News

Stories and information about our people and projects.

TUFGEN Wraps Up

Final results from the Total Utilization Flax Genomics (TUFGEN) project were presented at the Annual Flax Research Workshop in Winnipeg on February 25, 2014. Managed by Genome Prairie, the project was aimed at increasing the versatility and benefits of flax through the application of genome-based tools to assist breeding and new trait development.

Notable outcomes from the project included the development of new genotype-by-sequencing methods, discovery of novel cyclic peptides with pharmaceutical potential, demonstration of flax lignan health benefits, and development of a high-stearidonic acid (an omega-3 fatty acid) line of flax.

Participating in the meeting were stakeholders from industry, academia, and both federal and provincial governments. Attending for Phytola were Scientific Director Dr. Randall Weselake, and Director of Business Development Dr. Joseph Boothe. Dr. Weselake’s presentation described the success achieved to date and future potential for using flax to produce nutraceutical oils such as stearidonic acid and punicic acid (the most abundant fatty acid in pomegranate seeds) along with their potential health benefits.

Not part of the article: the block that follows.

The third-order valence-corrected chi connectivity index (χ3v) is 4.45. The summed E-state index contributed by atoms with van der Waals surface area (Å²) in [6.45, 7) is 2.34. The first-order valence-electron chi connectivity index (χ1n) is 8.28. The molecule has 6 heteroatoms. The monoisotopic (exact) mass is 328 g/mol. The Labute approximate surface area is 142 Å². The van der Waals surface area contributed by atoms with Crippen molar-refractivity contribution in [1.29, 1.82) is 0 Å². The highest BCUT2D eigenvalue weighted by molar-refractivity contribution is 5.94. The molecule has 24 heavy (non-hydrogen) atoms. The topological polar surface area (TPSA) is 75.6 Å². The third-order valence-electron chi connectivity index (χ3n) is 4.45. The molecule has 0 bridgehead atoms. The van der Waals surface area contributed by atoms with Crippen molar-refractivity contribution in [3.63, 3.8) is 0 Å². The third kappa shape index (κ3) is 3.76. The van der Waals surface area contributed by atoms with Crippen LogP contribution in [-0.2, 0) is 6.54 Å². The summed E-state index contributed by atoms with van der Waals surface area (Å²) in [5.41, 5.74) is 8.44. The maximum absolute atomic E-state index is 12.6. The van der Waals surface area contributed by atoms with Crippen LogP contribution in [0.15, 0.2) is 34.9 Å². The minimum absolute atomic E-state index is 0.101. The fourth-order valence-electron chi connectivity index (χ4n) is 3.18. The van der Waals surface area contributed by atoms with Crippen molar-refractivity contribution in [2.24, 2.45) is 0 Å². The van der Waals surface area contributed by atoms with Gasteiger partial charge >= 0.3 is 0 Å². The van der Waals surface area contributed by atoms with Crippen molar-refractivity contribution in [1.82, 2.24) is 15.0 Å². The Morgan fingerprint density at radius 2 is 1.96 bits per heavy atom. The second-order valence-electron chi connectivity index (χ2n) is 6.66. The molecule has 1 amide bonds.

Particularly exciting were results obtained by one of Phytola’s collaborators, Dr. Catherine Field. Her worked showed that a diet containing stearidonic acid flax oil was able to reduce the size of tumors in mice, pointing the way to potential new cancer treatments.

Conference

Phytola Science Meeting


The 2015 Phytola Science Meeting was held on September 16 to 17, 2015, at the Banff Centre in Banff, Alberta. Attendees were informed of the advancements made in oilseed sciences and biotechnology through Phytola’s research. There were two excellent keynote presentations from Dr. Ivo Feussner (Georg-August-University, Germany) and from the 2015 Eminent Scientist Award winner and Phytola Scientific Advisor Dr. Wolfgang Friedt.

This year's celebration of Phytola science will be posted here when the details have been confirmed.